WARN BEFORE YOU KILL- It is considered polite to obtain permission from a player before attempting to kill his/hers character. This courtesy is a respect for the sentimental connection that can form between a player and his/hers character. Some individual's feel that each player has the right to choose the circumstances of his/hers character's death. A common variation of this rule is to, rather than ask permission, warn the player of your character's intentions so that the player may have his/hers character make decisions to help allow or block the fatal blow. Common exceptions to this rule include characters who initiate combat, characters who have committed acts such that they know they have enemies, characters in high-profile positions like kings who should expect frequent attempts on their lives, and characters on battlefields.
ATTACK JUSTIFICATION- It is also considered polite to, if a player controlling an opponent character requests, offer legitimate justification for their character initiating combat. This is a protection against metagamers in that the opponent player wants to make sure that your character is not attacking for out-of-character reasons, like personal disagreement or boredom, and that player's character is in danger honestly. The opposite side of this coin is that, after justification is given, your opponents character is obligated not to use that information unless it is also shared in-character.
DO NOT LORE-BREAK- Lore breaking is when a character breaks lore, which is practically anything that likely affects a character or scenario that doesn't belong within the verse. The basis for these commonalities is origin, culture, and known historical events. For example, *Broaven the Rellekan sailor is an established water mage and heads into the settlement to meet up with his other shipmates and use his magic to help them on their next trip.*Lore-bending, a similar term, is when existing lore is lightly modified (Hence the term lore-bending), but not significantly or in a way that detracts from the role-playing experience. Often this has to do with ideas that are neither supported nor contradicted by existing lore; for example, one never comes across a goblin who excels with traditional magic, but it is never explicitly stated that this can't ever be done - only that you rarely come across it. There are exceptions to this rule, an example being your favorite character from a certain verse dies, or your character is the offspring to a canon, and if you are a more experienced role-player you can find ways to bending the lore into something tolerable for most individuals.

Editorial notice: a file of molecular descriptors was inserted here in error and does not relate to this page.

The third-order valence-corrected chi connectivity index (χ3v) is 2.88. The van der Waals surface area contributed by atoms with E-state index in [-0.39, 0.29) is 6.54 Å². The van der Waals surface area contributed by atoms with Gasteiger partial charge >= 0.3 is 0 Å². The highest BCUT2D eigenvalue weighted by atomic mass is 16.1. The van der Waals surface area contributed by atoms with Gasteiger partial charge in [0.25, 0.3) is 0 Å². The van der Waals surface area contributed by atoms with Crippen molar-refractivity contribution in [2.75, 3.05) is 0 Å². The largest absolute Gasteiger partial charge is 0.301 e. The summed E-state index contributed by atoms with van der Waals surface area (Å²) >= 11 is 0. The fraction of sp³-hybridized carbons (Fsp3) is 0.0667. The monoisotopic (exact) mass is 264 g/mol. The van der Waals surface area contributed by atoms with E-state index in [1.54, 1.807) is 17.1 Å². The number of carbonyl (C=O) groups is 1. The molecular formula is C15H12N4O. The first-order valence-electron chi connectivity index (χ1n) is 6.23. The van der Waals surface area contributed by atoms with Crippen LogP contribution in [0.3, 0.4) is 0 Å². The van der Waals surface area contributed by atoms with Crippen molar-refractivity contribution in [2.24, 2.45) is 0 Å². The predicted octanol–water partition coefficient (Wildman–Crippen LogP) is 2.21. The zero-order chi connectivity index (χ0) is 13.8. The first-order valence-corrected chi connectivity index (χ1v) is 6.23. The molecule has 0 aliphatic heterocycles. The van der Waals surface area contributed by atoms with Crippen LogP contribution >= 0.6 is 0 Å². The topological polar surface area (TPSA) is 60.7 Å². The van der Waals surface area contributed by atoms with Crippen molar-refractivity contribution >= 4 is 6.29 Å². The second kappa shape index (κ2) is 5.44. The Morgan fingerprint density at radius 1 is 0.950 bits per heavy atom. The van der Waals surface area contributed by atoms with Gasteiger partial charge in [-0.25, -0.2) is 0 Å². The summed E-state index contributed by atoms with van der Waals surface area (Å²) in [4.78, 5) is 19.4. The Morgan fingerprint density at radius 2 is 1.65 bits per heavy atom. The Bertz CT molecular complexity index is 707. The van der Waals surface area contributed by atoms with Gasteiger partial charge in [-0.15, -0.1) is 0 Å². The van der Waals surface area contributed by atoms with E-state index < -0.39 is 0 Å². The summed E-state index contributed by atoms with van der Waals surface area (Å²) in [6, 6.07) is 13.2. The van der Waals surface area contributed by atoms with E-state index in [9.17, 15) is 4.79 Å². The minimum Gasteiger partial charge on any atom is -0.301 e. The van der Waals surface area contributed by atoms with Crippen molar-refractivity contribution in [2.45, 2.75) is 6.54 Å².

DO NOT POWER-PLAY- Power-play occurs when a player operates someone else's character without the other player's consent. The most obvious example, "Your character falls off the cliff as he/she walks up to it not paying attention." As you can see, not only is this unfair to the other player, but it's also discouraged because often players will misconstrue the behaviors and personalities of characters they didn't design. Power-playing goes into more subtle situations, however. Saying, "Sally charges Jack so fast that he wouldn't be able to react enough to avoid it," can also be considered a violation of this rule since Sally's player has controlled Jack's abilities, possibly in a way that doesn't accurately represent his character. The appropriate way to word Sally's attack would be, "Sally charges Jack so fast that it's unlikely he could totally dodge it without equally inhuman speed." This leaves it up to Jack's player whether or not Jack is actually capable of avoiding Sally.
PLAYING MARY-SUES- The definition of a "Mary Sue" is difficult to nail down, because the meaning has changed over time as the character type has migrated out of fanfiction and into canon. So, in attempt to explain I'm going to cover as much as possible. So, first a Mary-Sue is a specific kind of character that is usually considered literately reprehensible and otherwise unpleasant for others to play alongside. A Mary-Sue is any character (of any gender, age, race, or species) who fits one or more of these descriptions, a character who's too perfect, a copy of another character with a few changes, lacking realistic or logical flaws, or whose flaws do not affect them in real ways. A character who's idealized or made "better". (E.g. more attractive, smarter, given skills, abilities & powers without the flaws, quirks & limits that make them interesting and real.) There are many faces of Mary Sue, but I picked the most common of them to explain. CANON SUE, a canon sue is the corruption of a legitimate canon character within the fandom to the point that they resemble the fanfic author itself. They may acquire new powers, undergo a makeover (including the dreaded Hot Topic punk variety), they will become good friends or become enemies with canon characters that they usually wouldn't be with , or just act completely out of character in a way that makes those familiar with the canon scream in horror. However, there are a select few immunities such as the Joker. The crown prince of crime is entirely unpredictable and extremely vindictive. His insanity, which causes slight personality changes within him, can cause him to be a silly, comedic prankster one moment, a twisted considerate lover or an irrational, ruthless killer the next. But, don't be fooled. The criminal aspect of his personality will continuously remain the same, no matter what persona he takes. So, you can encounter five Jokers at the exact time, each with a slight different personality without him being a Sue.